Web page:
Salmond asks sensible questions

It is difficult to disagree with the general thrust of Alex Salmond’s remarks. Unless, that is, you are to be counted among the mindless mob who insist that neither Nicola Sturgeon nor the SNP should be subject to any meaningful scrutiny. The coalition of the cretinous who get incandescently offended if someone suggests their leader or their party should actually explain what they are doing and why. For those of us not of that idiot ilk, it seems like an obvious and obviously necessary question to ask how an announced strategy might be effective. Not all of us are capable of simply accepting that a strategy must be viable because Nicola Sturgeon announced it. Contrary to the shrill denunciations issuing from the Sturgeon/SNP loyalist numpties, this does not make us traitors to the cause. This makes us normal.

It is not normal for people of even moderate intelligence to unquestioningly follow and obey. This is aberrant behaviour. It is perfectly normal to ask questions. If Nicola Sturgeon commanded that we leap from a tall building, a normal person would at least be curious enough to ask if they’d heard the instruction correctly. Those who jump without asking are defective.

Those of us who are genuinely committed to Scotland’s cause want to know that the government we elected for the purpose of restoring Scotland’s independence has a viable strategy for doing so. Others are content merely that the party of government says it has a strategy. They don’t ask for any explanation of that strategy lest this be taken as indicating doubt and invite the wrath of believers. They don’t scrutinise the strategy. They don’t test it in any modelling of the context in which the strategy is supposed to function. Basically, that is all that Alex Salmond is suggesting. Strip away all the politicking and the rhetoric and the personal agenda and that is what we’re left with. The simple, fundamental question “How will this strategy work?”.

It is a normal question. It is the kind of question normal people ask. It is the kind of question that is normally asked by people. It is perfectly ordinary. It is a question that anyone proposing a strategy should be able to answer. It is a question they must be able to answer if they wish to be taken seriously. It is a question Nicola Sturgeon and her party consistently decline to answer.

Not only the specific matter to which Alex Salmond refers – the ‘de facto’ referendum strategy that is the supposed ‘Plan B’ if/when the equally unexplained strategy of proposing a referendum that can have no effect and then challenging your own proposal in the UK Supreme Court, doesn’t work. (Although so little has been explained about this ‘Plan A’ strategy that it isn’t even clear what either success or failure would look like.) Nicola Sturgeon has spent the last eight years claiming to have a strategy for (a) delivering a referendum and (b) restoring independence. But never has she set out that strategy in a manner which makes it comprehensible to others. Nobody can describe that strategy, because she never has.

The only thing we know for certain about that strategy is that it has failed and continues to fail. We know that for certain because Scotland’s independence has not been restored. That is really the only test of success or failure which matters. We might count it at least a partial success if there was any rational reason to be persuaded that the strategy has moved us closer to independence. But no such reason exists.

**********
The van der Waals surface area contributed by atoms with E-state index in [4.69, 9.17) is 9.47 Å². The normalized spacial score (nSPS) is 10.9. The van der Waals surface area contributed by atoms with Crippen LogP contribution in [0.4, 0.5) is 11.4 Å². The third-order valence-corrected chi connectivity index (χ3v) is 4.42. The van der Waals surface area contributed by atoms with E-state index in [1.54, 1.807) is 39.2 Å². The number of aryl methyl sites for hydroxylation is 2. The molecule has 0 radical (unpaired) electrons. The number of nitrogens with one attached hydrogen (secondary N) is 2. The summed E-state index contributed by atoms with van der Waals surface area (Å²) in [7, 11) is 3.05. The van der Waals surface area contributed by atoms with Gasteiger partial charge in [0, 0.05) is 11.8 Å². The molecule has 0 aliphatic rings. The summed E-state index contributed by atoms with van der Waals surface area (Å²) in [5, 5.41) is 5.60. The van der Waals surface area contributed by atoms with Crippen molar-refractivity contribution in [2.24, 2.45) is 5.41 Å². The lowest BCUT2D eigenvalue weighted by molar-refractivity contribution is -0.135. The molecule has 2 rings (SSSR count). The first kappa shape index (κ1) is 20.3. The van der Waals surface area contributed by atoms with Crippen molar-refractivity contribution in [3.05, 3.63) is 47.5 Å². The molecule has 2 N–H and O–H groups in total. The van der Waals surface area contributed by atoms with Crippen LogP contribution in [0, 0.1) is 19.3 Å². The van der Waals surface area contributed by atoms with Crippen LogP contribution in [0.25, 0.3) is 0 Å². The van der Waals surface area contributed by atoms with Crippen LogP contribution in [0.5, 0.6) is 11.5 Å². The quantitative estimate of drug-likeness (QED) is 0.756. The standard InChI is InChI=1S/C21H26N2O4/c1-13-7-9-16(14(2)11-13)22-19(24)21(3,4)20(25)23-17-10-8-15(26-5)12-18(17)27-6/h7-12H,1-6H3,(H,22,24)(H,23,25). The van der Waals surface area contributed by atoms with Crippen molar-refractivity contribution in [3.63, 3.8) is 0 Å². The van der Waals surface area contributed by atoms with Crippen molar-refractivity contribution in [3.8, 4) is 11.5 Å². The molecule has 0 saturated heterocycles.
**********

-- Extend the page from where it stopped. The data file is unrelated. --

In the circumstances, it would be inexplicable if nobody was asking questions about the SNP/Scottish Government’s strategy for delivering a referendum and restoring independence. It is only to be expected that those who are both committed and curious should want to know exactly how the Sturgeon strategy will serve Scotland’s cause. When Alex Salmond asks that question, he is doing no more than seeking the answers any thinking person would want.

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27 thoughts on “Salmond asks sensible questions

  1. There’s another article in the National, from the main page: “COMMENT Alyn Smith: SNP conference has renewed our fire in fight for independence” which, in the fashion of our host here, I didn’t read before commenting on it. Which made me think of this for some reason, I changed the words slightly to reflect the theme of this blog:

    You know that it would be untrue
    You know that I would be a liar
    If I was to say to you Girl,
    we couldn’t get much higher

    Come on, baby, light my fire
    Come on, baby, light my fire
    Try to set the night on fire

    The time to hesitate is through
    No time to wallow in the mire
    Try now we can only lose
    And our cause become a funeral pyre

    Hope that helps!

    Liked by 2 people

    1. More lies from the Sturgeonista troll. I did not comment on Nicola Sturgeon’s speech before reading it. Anyone of normal intelligence would know this as those comments quote and make direct reference to material that I could only be aware of if I had read the transcript.

      This moron is getting to be a nuisance.

      Liked by 4 people

      1. More lies from the Sturgeonista troll. I did not comment on Nicola Sturgeon’s speech before reading it.

        Yes you did. In your own words:

        I haven’t read the transcript of Sturgeon’s speech yet. But I’ll guarantee that she also said something which will allow her devotees to claim she meant something else entirely.

        How can you “guarantee that she also said something”, when you hadn’t read the transcript?

        You’re genuinely losing it.

        Liked by 1 person

        1. That wasn’t a comment on the speech. It was a generalisation about such speeches.

          I really am finding your idiotic, dishonest trolling very tiresome. I really shouldn’t allow you to waste my time like this. But this is not a public space. It is my space. I have to defend the integrity of this space. I cannot just ignore attempts to pollute it with the kind of irksome fuckwittery that seems to be all you have to contribute.